23 - 25 NOVEMBRE 2012 NEWS: Barikot - Bangalore - Fredericksburg - Uşak - Grèce - Rome -







PAKISTAN  – pakistan-swat-02.jpg Barikot - A team of Italian archaeologists has set off to Pakistan to study information on the life of Buddha found in a recently discovered temple in the city of Barikot, in the Swat Valley. The temple, known as a Vihara, contains two bas-reliefs experts believe date back to the Kushana period between the first and third centuries BC. The Swat valley is on the border with Afghanistan One of the masterpieces depict the silent escape of Siddhartha from the city, on horseback with followers.   The other depicts the 'Great Renunciation' scene, where Siddhartha, the birth name of Gautama Buddha, leaves his nuptial bed, and is taken to symbolize his leaving his wife and all ties with worldly life, according to Bari archaeologist Francesco Genchi, who is part of the team.  Also in the Swat valley, another group of Italian archaeologists led by Luca Olivieri have unearthed 23 graves in what is now known as the Udegram necropolis.  Some of the tombs are in excellent conditions and contain stone rooms, relatively intact human remains, vases and other items of daily use.


INDE293895-thump.jpg Bangalore - Workers digging the ground for Bangalore Metro line at K R Market in the early hours of Thursday, stumbled upon a 12-feet cannon and a cannon ball belonging to Tipu Sultan era. Keshava T M, the deputy  superintending archeologist, excavation branch of the Archeological Survey of India (ASI), who examined the cannon after being informed of the find, said the gun was made of iron and belonged to the 18th century. The archeological artefact was found four metres below the ground.


USAcivil-war-dig231.jpg Fredericksburg - Perhaps the Yankee boys from Company C had tumbled into the basement on Princess Anne Street to escape the rebel snipers hidden in the ruined buildings outside. Maybe they had sought refuge after the suicidal slaughter on the nearby heights, where the Confederates packed behind a stone wall had mowed down rank upon rank of charging Union lads. Or maybe they were among the Northern soldiers who pillaged Fredericksburg as the battle here unfolded in a federal defeat. All the archaeologists have to go on are the things they left behind — bullets, charred clay pipe bowls, buckles, buttons and other refuse of war. Last month, experts finished unearthing, in the basement of a long-vanished house, a trove of artifacts that appears to date from the Civil War's Battle of Fredericksburg — 150 years ago next month. Thousands of items, dropped, discarded or forgotten, were dug from the site, which became sealed in time after the Union army retreated from the December 1862 battle, and the house on the site burned down. They were tantalizing finds — bullets that had been unloaded from muskets; two brass letters, "C," likely from Union hats; two number "2" insignia, perhaps indicating the soldiers' regiment. There were also knapsack hooks, the finial from a cartridge box, and the remains of ration tins, almost all of it the equipment of Yankee soldiers, archaeologists said.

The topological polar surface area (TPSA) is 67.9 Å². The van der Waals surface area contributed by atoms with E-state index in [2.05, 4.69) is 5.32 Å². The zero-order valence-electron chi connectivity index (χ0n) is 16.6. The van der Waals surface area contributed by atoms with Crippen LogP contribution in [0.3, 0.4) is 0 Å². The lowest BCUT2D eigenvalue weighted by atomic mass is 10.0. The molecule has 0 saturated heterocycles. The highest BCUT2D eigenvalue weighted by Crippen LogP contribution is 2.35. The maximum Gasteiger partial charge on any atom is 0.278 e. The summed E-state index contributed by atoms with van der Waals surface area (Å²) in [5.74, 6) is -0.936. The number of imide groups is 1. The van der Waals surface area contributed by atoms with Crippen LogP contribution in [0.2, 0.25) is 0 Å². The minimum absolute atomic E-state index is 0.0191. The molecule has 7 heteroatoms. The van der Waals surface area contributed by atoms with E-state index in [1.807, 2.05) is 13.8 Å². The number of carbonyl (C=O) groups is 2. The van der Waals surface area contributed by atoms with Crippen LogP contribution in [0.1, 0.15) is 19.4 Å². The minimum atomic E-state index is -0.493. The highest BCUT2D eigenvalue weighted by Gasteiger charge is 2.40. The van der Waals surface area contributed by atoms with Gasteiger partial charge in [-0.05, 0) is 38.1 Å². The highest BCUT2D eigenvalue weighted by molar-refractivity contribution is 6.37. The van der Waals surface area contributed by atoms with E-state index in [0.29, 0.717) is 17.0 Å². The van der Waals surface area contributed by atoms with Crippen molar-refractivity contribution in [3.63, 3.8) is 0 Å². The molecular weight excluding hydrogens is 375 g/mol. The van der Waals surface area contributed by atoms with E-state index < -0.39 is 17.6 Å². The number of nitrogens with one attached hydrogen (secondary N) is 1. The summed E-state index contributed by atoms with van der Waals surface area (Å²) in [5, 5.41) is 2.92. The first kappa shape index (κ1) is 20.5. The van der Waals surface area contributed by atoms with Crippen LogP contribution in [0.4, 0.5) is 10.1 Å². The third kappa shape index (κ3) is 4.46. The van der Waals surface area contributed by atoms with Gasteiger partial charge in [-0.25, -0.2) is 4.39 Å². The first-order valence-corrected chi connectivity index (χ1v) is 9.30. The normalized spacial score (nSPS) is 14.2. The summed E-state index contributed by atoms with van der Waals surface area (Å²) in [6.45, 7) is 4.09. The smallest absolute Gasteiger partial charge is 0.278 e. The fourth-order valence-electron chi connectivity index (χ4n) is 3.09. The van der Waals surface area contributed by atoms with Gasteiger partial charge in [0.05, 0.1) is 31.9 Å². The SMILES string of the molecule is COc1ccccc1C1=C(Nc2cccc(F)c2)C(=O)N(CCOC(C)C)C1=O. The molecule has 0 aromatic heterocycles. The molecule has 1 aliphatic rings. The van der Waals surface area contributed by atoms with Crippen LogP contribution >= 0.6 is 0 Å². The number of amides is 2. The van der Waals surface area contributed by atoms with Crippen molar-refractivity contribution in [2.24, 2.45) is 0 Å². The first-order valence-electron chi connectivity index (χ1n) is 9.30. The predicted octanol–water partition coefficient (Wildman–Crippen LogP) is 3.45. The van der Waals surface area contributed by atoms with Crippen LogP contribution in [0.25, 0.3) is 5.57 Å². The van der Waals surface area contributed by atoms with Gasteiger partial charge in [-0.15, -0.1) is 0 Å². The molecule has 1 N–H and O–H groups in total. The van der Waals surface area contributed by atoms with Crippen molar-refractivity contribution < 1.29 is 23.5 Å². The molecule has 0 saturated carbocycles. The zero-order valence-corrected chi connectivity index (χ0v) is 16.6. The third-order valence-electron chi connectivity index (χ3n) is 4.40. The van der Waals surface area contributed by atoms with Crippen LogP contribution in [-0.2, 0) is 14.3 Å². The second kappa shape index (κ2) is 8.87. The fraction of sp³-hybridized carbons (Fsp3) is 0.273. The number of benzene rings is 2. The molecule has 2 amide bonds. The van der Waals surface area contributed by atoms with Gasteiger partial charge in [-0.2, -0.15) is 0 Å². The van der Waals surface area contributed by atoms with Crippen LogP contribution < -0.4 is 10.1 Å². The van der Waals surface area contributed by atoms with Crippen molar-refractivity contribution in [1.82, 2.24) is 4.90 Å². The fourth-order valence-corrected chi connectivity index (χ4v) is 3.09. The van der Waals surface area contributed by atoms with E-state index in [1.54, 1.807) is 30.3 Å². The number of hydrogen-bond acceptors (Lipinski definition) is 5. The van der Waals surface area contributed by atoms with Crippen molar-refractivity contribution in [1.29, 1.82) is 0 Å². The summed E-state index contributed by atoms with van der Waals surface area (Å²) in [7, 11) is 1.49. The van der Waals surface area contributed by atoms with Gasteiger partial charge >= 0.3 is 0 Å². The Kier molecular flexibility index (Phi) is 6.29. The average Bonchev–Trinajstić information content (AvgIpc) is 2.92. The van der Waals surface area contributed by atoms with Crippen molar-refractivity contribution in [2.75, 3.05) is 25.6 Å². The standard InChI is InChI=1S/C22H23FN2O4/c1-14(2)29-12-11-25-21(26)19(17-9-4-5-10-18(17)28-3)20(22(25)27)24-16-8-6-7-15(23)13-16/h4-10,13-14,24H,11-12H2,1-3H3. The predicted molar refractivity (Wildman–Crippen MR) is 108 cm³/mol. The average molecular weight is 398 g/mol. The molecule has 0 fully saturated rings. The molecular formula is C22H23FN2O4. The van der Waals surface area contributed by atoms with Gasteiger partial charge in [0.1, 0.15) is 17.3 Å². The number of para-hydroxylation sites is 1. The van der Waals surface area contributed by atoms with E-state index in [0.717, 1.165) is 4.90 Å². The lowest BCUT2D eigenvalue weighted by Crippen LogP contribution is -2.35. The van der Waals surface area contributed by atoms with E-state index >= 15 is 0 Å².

TURQUIEn-35155-4.jpg Uşak - A winged seahorse brooch from the Lydian Hoard has been found in Germany, Culture and Tourism Minister Ertuğrul Günay said at Istanbul’s TÜYAP Book Fair yesterday. The brooch, the most important piece of the famous Karun Treasure, had been stolen from a display at the Uşak Archaeology Museum in 2005.


GRECEkottaridi-museum-en-1200x794.jpg A virtual museum dedicated to Alexander the Great. A museum accessible to every visitor, from any part of the globe, invited to wander among Alexander’s world, the way it has been formed and it has changed throughout time. A museum giving scientifically documented information, offering the users the possibility to discuss on relevant matters (forum) and the archaeologists to inform of their work, be it excavations or research in general. The tour will start from Macedonia and Alexander’s roots, will continue by presenting the personality, the accomplishments and the vision of Philip II, it will then move to Alexander himself. His birth, his education by the great philosopher Aristotle, his first deeds and his rise to the throne, after his father’s murder. Follows the presentation of his impressive expedition to the East that started at Aigai and was destined to change the world for ever. This has been the vision of both Dr. Angeliki Kottaridi and the 17th EPCA, and this vision fueled an avant-garde experiment: the creation of the “Virtual Museum Alexander the Great: from Aigai to the Universe.”


ITALIEmithraeum-caracalla.jpg Rome - After extensive restoration, Rome plans to reopen the ancient tunnels below the Baths of Caracalla that connect to the largest Mithraic temple in the Roman Empire. The popular mystery religion Mithraism is named after the deity Persian Mithra, and was practiced for centuries across Roman Europe. While those who celebrated the Mithraic Mysteries worshipped the other gods in the Roman pantheon, their rituals were considered similar to those practiced by early Christians, who considered Mithraism a threat to the development of Christianity. The Roman Mithraeum was discovered last year and its sparse decoration includes a fresco of the deity along with a delineated space for the sacrifice of a bull. The restoration of the underground tunnels will be complete in December, and tourists will have access to the extensive tunnel network underneath one of Rome’s most luxurious public baths. The third-century C.E. underground passageways suffered from extensive algae damage after skylights were opened in the ceilings, and the new restoration replaces the open spaces with artificial lighting. The Mithraeum itself was recently reopened after a year of restoration work, and is due to be connected with the underground tunnels to form a single underground route for tourists.